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New Regulation Caps Student Loan Repayment Amounts


A new executive order could make it easier for many students to pay back their student loans. President Obama has announced the order, which is an expansion of a 2010 program, which is geared toward making repayment easier for students who are struggling with student debt.


Most college students take out student loans to help make things like tuition, books, housing and living expenses easier to handle while going to school. In fact, the White House reports that 71 percent of students working toward a bachelor’s degree will be in debt when they graduate.


With the new order, student loan payments on federal direct loans will now be capped at 10 percent of a borrower’s income, regardless of when they took out the loan. It is expected that this new payment plan will be available by December 2015.


Who Does this Affect?


Due to the 2010 Pay as You Earn (PAYE) program, most borrowers already had the option of making monthly payments that didn’t exceed 10 percent of their income. However, that program wasn’t available to students with older student loans.


This new executive order extends the option of setting up a capped payment plan based on income to students who took out student loans before October 2007 or who stopped taking out loans by October 2011.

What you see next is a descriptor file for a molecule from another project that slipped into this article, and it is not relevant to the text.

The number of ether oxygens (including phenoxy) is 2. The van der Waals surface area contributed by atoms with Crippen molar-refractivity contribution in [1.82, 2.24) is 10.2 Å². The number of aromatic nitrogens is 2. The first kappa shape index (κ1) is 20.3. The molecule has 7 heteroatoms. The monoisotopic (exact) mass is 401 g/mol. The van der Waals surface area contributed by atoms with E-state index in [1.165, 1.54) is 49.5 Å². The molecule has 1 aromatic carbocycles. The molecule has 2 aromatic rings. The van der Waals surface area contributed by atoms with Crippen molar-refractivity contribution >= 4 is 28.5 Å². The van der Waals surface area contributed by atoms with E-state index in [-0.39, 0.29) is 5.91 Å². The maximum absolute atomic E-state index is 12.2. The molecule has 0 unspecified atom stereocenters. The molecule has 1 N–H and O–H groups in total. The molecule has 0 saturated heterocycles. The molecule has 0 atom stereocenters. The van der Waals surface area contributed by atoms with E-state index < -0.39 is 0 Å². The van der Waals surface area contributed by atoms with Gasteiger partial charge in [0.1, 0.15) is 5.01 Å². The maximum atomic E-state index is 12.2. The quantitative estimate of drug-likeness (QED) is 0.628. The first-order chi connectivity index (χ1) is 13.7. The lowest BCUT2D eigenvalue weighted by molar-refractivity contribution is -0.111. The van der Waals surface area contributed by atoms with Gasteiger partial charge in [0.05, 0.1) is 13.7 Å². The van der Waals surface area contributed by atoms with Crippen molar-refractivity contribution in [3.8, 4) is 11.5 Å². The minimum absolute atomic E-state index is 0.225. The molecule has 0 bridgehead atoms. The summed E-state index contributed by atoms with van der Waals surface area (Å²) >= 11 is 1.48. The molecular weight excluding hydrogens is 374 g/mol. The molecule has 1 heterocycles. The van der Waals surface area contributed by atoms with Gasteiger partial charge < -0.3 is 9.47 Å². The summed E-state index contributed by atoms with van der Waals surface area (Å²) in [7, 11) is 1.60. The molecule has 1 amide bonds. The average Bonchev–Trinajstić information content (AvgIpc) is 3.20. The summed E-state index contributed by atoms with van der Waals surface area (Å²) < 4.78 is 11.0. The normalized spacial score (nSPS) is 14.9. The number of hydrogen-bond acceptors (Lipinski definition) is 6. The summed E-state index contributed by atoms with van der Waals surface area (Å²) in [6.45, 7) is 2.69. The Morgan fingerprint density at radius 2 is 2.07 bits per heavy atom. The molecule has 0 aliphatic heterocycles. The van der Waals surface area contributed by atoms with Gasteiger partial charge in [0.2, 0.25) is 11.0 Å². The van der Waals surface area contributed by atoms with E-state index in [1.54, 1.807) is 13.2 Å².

According to the White House, this change will affect about 5 million people, making it easier for them to afford student loan payments.


Will my Debt be Forgiven?


The existing regulation stating that any debt a student has remaining after 20 years of payments (or 10 years for people with public service jobs) is still in effect.


Whether a student was already paying off his loans, was using an income-based payment plan, or will take advantage of the new executive order, his debt will be forgiven after he has made payments for 20 years.


What Other Changes are Coming?


The president also announced that the Secretaries of Education and the Treasury will collaborate on new ways to help students manage their debts after they graduate.


The new initiatives include:


  • Better incentives for loan contractors to provide better service to students.
  • Implementing systems that make it easier for active-duty military to take advantage of special debt-relief programs that were already in effect.
  • Working with the private sector to educate students on their debt repayment options.
  • Better communications plans to help vulnerable borrowers understand their options.
  • Testing programs to assess how effective required loan counseling services are and finding ways to improve them.
  • Educating students and their families on education tax benefits.


All of these programs will make the borrowing and repayment programs easier to navigate so students will know their options and be able to manage their debts when they graduate from college.


What Actions can I Take?


Students who have already taken out student loans should talk with their lender to find out what options are available. Some students may already qualify for a repayment plan that is based on how much they earn and that will be capped at 10 percent of their income. Students who have older student loans may qualify for this repayment plan by December 2015.


Students who are enrolling in college now can be confident that their debt will be manageable. When they earn their degree they will be investing in their future and paving the way for financial stability, even if they take out student loans.

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